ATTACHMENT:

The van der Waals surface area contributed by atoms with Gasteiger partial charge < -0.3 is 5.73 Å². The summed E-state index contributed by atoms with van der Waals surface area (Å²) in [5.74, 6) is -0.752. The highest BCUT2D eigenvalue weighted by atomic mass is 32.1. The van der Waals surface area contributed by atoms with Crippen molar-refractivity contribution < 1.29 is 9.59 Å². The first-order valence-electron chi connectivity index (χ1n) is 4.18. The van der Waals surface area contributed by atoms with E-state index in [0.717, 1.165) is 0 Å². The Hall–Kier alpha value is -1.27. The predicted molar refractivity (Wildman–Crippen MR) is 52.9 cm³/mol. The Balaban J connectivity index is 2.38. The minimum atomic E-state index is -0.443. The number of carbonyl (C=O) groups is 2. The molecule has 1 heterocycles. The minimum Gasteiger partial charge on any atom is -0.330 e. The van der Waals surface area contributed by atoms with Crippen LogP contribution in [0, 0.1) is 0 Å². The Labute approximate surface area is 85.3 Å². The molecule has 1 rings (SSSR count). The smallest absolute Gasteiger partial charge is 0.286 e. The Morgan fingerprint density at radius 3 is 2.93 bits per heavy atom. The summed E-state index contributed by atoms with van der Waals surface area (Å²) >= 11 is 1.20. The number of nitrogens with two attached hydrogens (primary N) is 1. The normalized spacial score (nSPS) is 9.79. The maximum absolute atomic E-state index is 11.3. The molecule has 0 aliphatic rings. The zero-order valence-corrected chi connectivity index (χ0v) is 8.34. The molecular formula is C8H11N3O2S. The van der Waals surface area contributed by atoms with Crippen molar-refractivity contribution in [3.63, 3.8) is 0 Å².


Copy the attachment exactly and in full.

The van der Waals surface area contributed by atoms with Gasteiger partial charge < -0.3 is 5.73 Å². The summed E-state index contributed by atoms with van der Waals surface area (Å²) in [5.74, 6) is -0.752. The highest BCUT2D eigenvalue weighted by atomic mass is 32.1. The van der Waals surface area contributed by atoms with Crippen molar-refractivity contribution < 1.29 is 9.59 Å². The first-order valence-electron chi connectivity index (χ1n) is 4.18. The van der Waals surface area contributed by atoms with E-state index in [0.717, 1.165) is 0 Å². The Hall–Kier alpha value is -1.27. The predicted molar refractivity (Wildman–Crippen MR) is 52.9 cm³/mol. The Balaban J connectivity index is 2.38. The minimum atomic E-state index is -0.443. The number of carbonyl (C=O) groups is 2. The molecule has 1 heterocycles. The minimum Gasteiger partial charge on any atom is -0.330 e. The van der Waals surface area contributed by atoms with Crippen LogP contribution in [0, 0.1) is 0 Å². The Labute approximate surface area is 85.3 Å². The molecule has 1 rings (SSSR count). The smallest absolute Gasteiger partial charge is 0.286 e. The Morgan fingerprint density at radius 3 is 2.93 bits per heavy atom. The summed E-state index contributed by atoms with van der Waals surface area (Å²) >= 11 is 1.20. The number of nitrogens with two attached hydrogens (primary N) is 1. The normalized spacial score (nSPS) is 9.79. The maximum absolute atomic E-state index is 11.3. The molecule has 0 aliphatic rings. The zero-order valence-corrected chi connectivity index (χ0v) is 8.34. The molecular formula is C8H11N3O2S. The van der Waals surface area contributed by atoms with Crippen molar-refractivity contribution in [3.63, 3.8) is 0 Å².